A deal with Super D helps make FilmBaby's library of 2000 titles available in 2400 retail stores, as retailers choose to order them.

FilmBaby is just beginning to sell content on Google Video, starting with a video from impressionist Frank Caliendo. Jamie says the volume isn't all that high -- at $8.00 for download-to-own, and $2.10 for a day-pass, Caliendo is making about $250 a month. "He's probably making thousands a month from his audio content on iTunes," Jamie said. He's planning to digitize the entire FilmBaby library and put it on iTunes. This summer, FilmBaby may start offering a "digital only" plan, for filmmakers who aren't interested in selling DVDs.

FilmBaby will also have a first batch of titles up on CinemaNow this July, according to Jamie; that service is planning to add about 15 new FilmBaby movies a month. Later in June, the 'Ask a Ninja' compilation will start showing up in Urban Outfitters stores, thanks to a deal FilmBaby arranged.

Jamie agreed when I suggested that it'd be helpful if we had a break-out hit -- an indie movie that sold a million copies as a digital download, or a DVD sold online. "That'd be great for the indie film community," he said, "whether they sell them through us or CinemaNow or iTunes [which still isn't open to indie content, though Jamie has been in discussions with them.] It'd be a shot in the arm, especially for filmmakers who are skeptical of the do-it-yourself distribution routine."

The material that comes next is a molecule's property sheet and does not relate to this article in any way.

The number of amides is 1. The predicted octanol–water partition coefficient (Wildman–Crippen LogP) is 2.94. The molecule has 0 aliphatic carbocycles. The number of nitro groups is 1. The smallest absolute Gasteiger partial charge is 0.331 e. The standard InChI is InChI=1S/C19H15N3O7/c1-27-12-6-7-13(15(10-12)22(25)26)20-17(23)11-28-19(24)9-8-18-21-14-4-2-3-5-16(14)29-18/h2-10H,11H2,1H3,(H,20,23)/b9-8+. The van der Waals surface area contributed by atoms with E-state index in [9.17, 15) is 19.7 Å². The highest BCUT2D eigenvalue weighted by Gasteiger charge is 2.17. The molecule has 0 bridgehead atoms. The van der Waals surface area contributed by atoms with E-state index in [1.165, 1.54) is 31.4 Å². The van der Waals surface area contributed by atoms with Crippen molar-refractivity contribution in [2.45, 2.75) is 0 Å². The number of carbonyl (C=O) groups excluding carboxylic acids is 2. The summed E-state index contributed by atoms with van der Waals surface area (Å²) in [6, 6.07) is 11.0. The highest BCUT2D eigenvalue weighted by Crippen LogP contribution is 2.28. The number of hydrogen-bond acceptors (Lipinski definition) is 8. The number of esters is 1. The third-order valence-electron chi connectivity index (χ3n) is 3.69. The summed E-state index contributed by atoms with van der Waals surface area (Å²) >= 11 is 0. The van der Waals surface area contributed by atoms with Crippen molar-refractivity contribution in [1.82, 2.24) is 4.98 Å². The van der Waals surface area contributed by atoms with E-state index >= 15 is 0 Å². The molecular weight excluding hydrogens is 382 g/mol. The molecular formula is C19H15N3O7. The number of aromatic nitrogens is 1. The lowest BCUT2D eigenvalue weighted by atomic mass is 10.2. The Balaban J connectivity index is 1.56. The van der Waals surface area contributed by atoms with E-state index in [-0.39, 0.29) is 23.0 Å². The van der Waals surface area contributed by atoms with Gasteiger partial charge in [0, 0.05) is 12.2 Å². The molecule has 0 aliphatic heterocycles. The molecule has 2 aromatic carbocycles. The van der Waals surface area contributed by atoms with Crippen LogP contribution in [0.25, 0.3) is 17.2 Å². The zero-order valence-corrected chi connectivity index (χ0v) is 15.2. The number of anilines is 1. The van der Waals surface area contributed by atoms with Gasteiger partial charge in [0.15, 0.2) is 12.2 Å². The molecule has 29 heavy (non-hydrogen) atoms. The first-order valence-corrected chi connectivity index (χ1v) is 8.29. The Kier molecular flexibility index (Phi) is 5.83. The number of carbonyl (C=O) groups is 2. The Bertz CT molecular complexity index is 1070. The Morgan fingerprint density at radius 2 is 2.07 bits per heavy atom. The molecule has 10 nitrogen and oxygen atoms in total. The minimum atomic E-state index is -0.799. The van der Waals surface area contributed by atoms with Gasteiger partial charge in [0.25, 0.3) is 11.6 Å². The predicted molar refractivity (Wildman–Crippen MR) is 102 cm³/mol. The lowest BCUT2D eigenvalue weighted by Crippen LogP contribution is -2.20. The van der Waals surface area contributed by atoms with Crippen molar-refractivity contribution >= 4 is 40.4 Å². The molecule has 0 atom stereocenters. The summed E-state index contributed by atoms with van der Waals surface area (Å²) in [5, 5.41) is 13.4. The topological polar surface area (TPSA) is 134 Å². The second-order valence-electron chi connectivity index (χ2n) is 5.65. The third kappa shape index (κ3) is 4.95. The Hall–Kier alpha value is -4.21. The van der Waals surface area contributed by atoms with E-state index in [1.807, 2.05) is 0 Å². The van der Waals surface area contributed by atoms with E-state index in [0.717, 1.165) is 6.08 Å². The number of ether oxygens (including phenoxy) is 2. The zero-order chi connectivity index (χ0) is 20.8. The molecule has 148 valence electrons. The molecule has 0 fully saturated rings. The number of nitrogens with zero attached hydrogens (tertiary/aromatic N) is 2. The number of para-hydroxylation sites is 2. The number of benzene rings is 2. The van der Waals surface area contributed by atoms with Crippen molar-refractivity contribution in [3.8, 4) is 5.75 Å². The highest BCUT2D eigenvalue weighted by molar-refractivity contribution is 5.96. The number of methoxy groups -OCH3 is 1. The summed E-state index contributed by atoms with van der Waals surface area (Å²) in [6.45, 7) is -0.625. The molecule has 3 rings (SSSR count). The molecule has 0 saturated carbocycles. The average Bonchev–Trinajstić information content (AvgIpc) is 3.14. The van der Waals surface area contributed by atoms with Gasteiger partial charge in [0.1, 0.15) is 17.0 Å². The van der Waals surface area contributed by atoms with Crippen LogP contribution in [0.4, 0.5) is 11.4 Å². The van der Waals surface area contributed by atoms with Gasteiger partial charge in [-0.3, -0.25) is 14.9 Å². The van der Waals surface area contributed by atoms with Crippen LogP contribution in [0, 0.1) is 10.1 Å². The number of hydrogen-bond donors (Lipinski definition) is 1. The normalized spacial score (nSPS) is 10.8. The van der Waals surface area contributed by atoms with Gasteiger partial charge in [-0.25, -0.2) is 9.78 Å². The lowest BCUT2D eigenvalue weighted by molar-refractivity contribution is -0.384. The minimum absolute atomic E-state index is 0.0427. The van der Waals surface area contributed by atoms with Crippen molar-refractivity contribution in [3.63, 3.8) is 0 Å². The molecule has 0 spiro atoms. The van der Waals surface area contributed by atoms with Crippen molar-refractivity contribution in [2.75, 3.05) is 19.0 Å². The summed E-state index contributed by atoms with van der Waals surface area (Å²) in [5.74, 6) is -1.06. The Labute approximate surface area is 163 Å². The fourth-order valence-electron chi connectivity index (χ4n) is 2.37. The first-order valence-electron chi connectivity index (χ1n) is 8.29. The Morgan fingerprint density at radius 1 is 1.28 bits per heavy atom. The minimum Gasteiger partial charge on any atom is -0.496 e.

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Monday, June 04, 2007

Brash Mission: Turn Films Into Hit Videogames

Whoa: a new firm, Brash Entertainment, just raised $400 million in funding. Brash's strategy is to create hit games from movies, TV shows, and music franchises. Here's Variety's coverage... GamaSutra...and here's the Wall Street Journal piece.

The Journal's Nick Wingfield writes:

    [$400 million] is a whopping sum in the games business, where attempts to create major companies are rare because of tough competition from an array of well-entrenched publishers and developers like Electronic Arts Inc., Activision Inc. and others. Brash says it has cut deals with five major Hollywood studios, licensed 40 film properties, including Lions Gate Entertainment Corp.'s "Saw" horror series, and is actively developing 12 games.

    Brash's bet comes as at least one big company -- EA, the world's largest games publisher -- is increasing its development of original games and lessening its dependence on Hollywood properties, which can come with high licensing fees and other restrictions.

    But Brash believes the growth of the games market has created room for a new player, particularly one with a special emphasis on translating movies into high-quality interactive entertainment. To make a mark, Brash will have to demonstrate it can consistently make top-notch games, rather than the hastily pumped-out titles that have tarnished the image of movie-based games in the eyes of consumers and Hollywood executives.